The Late Late Toy Show is upon us once again and at times like these we can reflect upon our younger years. Some might say that we’re barely out of nappies but that doesn’t stop Generation Y from commenting on the kids of the noughties.
The 1980s were the best sixty days of my life. I was one of those children born at the turn of the decade, not quite and 80s kid but not exactly a child of the 90s either.
I can still remember some of my earliest letters to Santa. They predominantly featured demands for Lego and a Wendy House. I have vivid memories of opening a red and white desk to find Thomas the Tank Engine slippers inside. Those were the days.
They just don’t make toys like they used to.
For the boys there was Action Man, the greatest hero in the world. The guy made Ben 10 look less manly than Ben from A1. The Teenage Mutant Ninja Turtles and original X-Men were hot on his heels, followed closely by Spiderman and Batman. At least some things haven’t changed.
Stretch Armstrong still ruled supreme and the Power Rangers were the ultimate in cool. I can still remember paying Power Rangers with the lads in the schoolyard. We talked to Zordon because we were cool like that.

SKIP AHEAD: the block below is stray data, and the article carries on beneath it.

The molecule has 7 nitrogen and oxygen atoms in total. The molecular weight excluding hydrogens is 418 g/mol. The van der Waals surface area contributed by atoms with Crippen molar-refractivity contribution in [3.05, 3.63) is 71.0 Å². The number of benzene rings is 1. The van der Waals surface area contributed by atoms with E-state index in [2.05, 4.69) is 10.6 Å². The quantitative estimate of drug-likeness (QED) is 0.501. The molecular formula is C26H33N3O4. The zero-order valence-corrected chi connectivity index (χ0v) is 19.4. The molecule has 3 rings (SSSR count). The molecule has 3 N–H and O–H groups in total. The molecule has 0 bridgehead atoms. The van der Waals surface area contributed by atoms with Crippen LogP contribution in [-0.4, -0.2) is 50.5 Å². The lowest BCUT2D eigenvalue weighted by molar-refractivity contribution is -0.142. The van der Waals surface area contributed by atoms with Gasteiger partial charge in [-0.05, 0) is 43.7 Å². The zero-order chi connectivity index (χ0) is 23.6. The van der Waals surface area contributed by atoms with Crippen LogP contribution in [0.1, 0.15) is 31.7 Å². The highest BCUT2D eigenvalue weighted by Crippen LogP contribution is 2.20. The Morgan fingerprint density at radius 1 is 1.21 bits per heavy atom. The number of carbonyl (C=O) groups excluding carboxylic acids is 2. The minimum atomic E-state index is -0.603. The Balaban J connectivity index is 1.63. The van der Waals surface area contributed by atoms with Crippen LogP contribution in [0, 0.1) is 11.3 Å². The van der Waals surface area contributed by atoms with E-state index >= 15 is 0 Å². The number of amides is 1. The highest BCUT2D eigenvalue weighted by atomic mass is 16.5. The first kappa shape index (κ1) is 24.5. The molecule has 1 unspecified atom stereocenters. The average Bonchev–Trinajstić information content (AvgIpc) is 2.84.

Transformers weren’t CGI creations and Buzz Lightyear was the new kid on the block. Etch a Sketch was still mind blowing and everyone wanted one of those cars that you drove with your feet.
Troll dolls had hair that clearly inspired Jedward and Care Bears were lovable, huggable friends. Slinkies and Yo-Yos were all the rage and you cowered in terror at the sight of a supersoaker.
Bouncing balls and skipping ropes were smuggled into school and scooters were piled high in a corner of the classroom. Pogs and Pokémon cards were the height of primary school contraband.
We still baked cakes with Play Doh.
Polly Pocket was every girl’s best miniature friend and Beanie Babies were made to be collected. My Little Pony was stored in the schoolbag and Sylvanian Families were vehemently sought after. Cabbage Patch Kids walked the thin line between entertaining and mildly terrifying and they still made dolls whose eyes opened and closed.
Baby Born created one too many young mothers and rotted if you didn’t wash her out after feeding. That doll was the bane of my mother’s life.
Sindy and Barbie battled for the top spot until the Bratz came along and ruined it for both of them. Whatsherface didn’t stand the test of time but Ken manned up and grew a beard that could be shaved off with a sponge.
Many a Furby was stripped of its batteries as it became the most terrifying toy that just would not stop talking. Taking care of a Tamagotchi was about as tech savvy as a ten year old could get.
Talkboy and Talkgirl were made for musical demos and Dream Phone was as close to sexting as any juvenile delinquent came.
Kids today, they just don’t know what they’re missing.